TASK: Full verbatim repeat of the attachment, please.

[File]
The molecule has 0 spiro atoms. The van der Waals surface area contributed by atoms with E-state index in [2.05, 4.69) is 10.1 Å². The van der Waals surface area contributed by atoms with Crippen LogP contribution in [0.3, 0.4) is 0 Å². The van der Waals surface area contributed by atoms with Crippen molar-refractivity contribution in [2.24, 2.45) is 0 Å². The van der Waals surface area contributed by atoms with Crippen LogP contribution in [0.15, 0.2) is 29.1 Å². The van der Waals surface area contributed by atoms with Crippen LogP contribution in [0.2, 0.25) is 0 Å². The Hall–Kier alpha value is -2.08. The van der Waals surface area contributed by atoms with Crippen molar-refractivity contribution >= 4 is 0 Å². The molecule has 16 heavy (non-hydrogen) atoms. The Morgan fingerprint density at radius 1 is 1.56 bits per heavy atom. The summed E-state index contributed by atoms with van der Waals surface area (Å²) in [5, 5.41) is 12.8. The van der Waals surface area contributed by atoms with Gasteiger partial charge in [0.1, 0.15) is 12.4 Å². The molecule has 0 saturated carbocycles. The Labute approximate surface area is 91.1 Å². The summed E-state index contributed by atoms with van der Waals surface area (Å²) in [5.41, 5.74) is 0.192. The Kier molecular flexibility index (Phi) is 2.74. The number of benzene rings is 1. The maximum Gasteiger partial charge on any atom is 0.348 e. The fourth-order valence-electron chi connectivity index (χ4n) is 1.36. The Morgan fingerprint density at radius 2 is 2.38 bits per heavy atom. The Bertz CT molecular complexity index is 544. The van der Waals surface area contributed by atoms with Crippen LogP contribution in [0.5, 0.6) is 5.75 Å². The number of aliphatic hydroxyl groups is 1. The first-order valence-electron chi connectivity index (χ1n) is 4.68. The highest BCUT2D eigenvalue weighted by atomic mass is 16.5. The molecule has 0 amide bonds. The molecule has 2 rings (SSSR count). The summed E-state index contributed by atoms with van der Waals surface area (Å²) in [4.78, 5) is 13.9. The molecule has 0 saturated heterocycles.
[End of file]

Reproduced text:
The molecule has 0 spiro atoms. The van der Waals surface area contributed by atoms with E-state index in [2.05, 4.69) is 10.1 Å². The van der Waals surface area contributed by atoms with Crippen LogP contribution in [0.3, 0.4) is 0 Å². The van der Waals surface area contributed by atoms with Crippen molar-refractivity contribution in [2.24, 2.45) is 0 Å². The van der Waals surface area contributed by atoms with Crippen LogP contribution in [0.15, 0.2) is 29.1 Å². The van der Waals surface area contributed by atoms with Crippen LogP contribution in [0.2, 0.25) is 0 Å². The Hall–Kier alpha value is -2.08. The van der Waals surface area contributed by atoms with Crippen molar-refractivity contribution >= 4 is 0 Å². The molecule has 16 heavy (non-hydrogen) atoms. The Morgan fingerprint density at radius 1 is 1.56 bits per heavy atom. The summed E-state index contributed by atoms with van der Waals surface area (Å²) in [5, 5.41) is 12.8. The van der Waals surface area contributed by atoms with Gasteiger partial charge in [0.1, 0.15) is 12.4 Å². The molecule has 0 saturated carbocycles. The Labute approximate surface area is 91.1 Å². The summed E-state index contributed by atoms with van der Waals surface area (Å²) in [5.41, 5.74) is 0.192. The Kier molecular flexibility index (Phi) is 2.74. The number of benzene rings is 1. The maximum Gasteiger partial charge on any atom is 0.348 e. The fourth-order valence-electron chi connectivity index (χ4n) is 1.36. The Morgan fingerprint density at radius 2 is 2.38 bits per heavy atom. The Bertz CT molecular complexity index is 544. The van der Waals surface area contributed by atoms with Crippen LogP contribution in [0.5, 0.6) is 5.75 Å². The number of aliphatic hydroxyl groups is 1. The first-order valence-electron chi connectivity index (χ1n) is 4.68. The highest BCUT2D eigenvalue weighted by atomic mass is 16.5. The molecule has 0 amide bonds. The molecule has 2 rings (SSSR count). The summed E-state index contributed by atoms with van der Waals surface area (Å²) in [4.78, 5) is 13.9. The molecule has 0 saturated heterocycles.